- Distractions: Skill development requires your undivided attention while you practice. Practice in areas that you consider boring while you are free from distractions: no television, ringing phones, or incoming e-mails.
- Self-consciousness: The fear of looking incompetent is the largest barrier to skill development. Adjust external expectations and laugh at yourself for the first 20 hours (without losing enthusiasm for learning the skill).
Practice the most important sub-skills (with feedback), for at least twenty hours
“Once you start, you must keep practicing until you hit the twenty-hour mark. If you get stuck, keep pushing: you can’t stop until you reach your target performance level or invest twenty hours. If you’re not willing to invest at least twenty hours up front, choose another skill to acquire. The reason for this is simple: the early parts of the skill acquisition process usually feel harder than they really are. You’re often confused, and you’ll run into unexpected problems and barriers. Instead of giving up when you experience the slightest difficulty, precommitting to twenty hours makes it easier to persist.” – Josh Kaufman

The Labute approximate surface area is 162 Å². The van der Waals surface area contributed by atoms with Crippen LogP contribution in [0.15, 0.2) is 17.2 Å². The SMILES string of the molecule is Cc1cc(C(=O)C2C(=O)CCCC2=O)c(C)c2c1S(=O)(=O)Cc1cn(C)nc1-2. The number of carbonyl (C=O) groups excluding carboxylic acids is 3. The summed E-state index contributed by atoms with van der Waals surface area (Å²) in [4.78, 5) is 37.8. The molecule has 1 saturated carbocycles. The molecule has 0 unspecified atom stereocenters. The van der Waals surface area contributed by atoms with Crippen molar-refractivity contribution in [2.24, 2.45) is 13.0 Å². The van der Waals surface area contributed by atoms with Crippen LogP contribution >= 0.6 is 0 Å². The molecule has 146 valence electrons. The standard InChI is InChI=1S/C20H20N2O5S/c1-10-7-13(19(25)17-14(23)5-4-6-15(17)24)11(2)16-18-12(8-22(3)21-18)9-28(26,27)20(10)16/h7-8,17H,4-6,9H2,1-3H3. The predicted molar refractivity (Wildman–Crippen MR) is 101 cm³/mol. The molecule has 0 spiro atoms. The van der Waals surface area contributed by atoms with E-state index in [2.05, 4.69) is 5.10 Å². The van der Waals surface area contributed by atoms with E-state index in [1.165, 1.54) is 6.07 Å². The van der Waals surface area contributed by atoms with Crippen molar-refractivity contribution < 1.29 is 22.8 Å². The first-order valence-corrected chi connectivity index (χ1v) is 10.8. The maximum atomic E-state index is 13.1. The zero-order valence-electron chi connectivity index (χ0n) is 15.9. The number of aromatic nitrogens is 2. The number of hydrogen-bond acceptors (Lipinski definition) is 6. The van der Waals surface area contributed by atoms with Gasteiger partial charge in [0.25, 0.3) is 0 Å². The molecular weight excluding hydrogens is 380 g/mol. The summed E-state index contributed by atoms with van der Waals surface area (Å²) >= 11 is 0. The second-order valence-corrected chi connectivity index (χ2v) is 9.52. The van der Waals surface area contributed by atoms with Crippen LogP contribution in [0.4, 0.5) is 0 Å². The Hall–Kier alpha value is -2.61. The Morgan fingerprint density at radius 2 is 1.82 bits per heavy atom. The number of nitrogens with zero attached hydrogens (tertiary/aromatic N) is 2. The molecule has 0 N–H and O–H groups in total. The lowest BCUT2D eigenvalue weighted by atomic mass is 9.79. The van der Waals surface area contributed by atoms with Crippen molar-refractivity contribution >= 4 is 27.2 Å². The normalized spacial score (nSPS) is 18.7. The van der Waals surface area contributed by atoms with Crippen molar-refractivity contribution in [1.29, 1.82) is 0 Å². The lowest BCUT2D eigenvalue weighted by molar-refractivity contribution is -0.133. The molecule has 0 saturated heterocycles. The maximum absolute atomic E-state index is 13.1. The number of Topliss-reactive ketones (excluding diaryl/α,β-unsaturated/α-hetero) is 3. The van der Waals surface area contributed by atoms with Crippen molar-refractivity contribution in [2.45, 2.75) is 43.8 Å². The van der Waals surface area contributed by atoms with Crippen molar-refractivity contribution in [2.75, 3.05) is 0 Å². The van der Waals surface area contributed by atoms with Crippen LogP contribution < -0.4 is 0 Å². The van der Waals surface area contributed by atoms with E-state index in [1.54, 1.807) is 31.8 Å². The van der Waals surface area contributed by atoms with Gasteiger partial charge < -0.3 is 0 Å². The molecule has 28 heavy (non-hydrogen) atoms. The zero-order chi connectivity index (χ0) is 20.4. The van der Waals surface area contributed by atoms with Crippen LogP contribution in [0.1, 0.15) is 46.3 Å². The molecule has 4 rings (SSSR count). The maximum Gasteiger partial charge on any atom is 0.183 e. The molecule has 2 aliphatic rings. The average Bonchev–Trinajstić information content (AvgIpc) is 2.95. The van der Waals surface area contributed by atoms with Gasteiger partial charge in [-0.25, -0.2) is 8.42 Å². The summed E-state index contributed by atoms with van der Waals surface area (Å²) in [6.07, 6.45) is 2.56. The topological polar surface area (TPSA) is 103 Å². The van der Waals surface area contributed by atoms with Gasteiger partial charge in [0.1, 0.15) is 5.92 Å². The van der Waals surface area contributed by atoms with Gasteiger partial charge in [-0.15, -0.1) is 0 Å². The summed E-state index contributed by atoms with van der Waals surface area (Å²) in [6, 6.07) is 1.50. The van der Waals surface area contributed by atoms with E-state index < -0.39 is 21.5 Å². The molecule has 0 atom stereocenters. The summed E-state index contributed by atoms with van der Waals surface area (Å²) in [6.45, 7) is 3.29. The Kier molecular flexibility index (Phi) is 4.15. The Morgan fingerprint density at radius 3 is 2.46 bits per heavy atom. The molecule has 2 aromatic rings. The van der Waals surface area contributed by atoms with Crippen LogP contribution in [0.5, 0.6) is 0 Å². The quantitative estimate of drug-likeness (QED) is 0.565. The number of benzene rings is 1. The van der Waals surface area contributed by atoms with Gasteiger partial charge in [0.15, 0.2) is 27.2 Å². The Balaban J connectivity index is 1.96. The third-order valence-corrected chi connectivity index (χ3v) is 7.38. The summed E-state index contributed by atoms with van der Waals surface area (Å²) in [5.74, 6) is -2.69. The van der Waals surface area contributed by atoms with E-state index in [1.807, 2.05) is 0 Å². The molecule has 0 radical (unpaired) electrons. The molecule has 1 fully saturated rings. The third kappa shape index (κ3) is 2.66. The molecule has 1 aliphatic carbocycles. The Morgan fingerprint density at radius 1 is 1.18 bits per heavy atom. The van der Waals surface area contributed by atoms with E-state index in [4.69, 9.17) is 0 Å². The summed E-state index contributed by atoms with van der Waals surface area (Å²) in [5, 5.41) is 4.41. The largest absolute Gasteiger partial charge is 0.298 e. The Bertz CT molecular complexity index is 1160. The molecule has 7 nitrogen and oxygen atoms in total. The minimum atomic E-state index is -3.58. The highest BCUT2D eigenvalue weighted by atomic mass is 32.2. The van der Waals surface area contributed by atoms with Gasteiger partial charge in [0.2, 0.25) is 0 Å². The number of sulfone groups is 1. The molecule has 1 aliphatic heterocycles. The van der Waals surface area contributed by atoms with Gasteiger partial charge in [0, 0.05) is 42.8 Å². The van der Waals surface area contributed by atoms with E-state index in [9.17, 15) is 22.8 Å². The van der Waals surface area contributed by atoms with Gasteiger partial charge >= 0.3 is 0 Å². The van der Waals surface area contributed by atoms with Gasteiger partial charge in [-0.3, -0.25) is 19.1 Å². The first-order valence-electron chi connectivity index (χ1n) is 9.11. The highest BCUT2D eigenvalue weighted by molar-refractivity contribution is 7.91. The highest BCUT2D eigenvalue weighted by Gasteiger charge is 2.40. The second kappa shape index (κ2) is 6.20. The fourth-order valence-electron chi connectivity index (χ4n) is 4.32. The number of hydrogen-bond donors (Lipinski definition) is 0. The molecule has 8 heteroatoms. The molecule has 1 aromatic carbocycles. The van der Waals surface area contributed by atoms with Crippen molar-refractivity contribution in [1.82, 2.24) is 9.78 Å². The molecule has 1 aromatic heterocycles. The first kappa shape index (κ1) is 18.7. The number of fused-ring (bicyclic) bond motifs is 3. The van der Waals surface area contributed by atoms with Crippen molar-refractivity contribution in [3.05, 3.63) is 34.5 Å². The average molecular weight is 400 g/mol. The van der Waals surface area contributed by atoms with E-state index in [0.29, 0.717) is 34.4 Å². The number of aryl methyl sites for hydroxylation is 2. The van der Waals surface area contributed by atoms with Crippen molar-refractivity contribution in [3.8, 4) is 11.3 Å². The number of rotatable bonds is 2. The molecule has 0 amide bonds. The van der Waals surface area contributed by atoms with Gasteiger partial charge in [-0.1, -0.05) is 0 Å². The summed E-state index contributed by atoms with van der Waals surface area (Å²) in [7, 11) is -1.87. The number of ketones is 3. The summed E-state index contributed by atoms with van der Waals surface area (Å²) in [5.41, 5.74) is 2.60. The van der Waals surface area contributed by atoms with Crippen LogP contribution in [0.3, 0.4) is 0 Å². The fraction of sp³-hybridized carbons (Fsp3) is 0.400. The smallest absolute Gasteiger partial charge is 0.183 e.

An easy and effective way to reach 20 hours of practice is to devote 1 month, 40 minutes a day, to practicing your desired skill (one skill at a time). I suggest practicing for 20 minutes after you wake up and 20 minutes before you go to bed. Before each practice session, set a timer for 20 minutes and push yourself to improve (struggle is ok, in fact struggle is essential to learning process). Seek instant feedback while you practice – use coaches, mentors, software programs, and video capture devices when possible. After 20 hours of practice, you’ll be in a better position to decide if you want to continue developing the skill.
About the author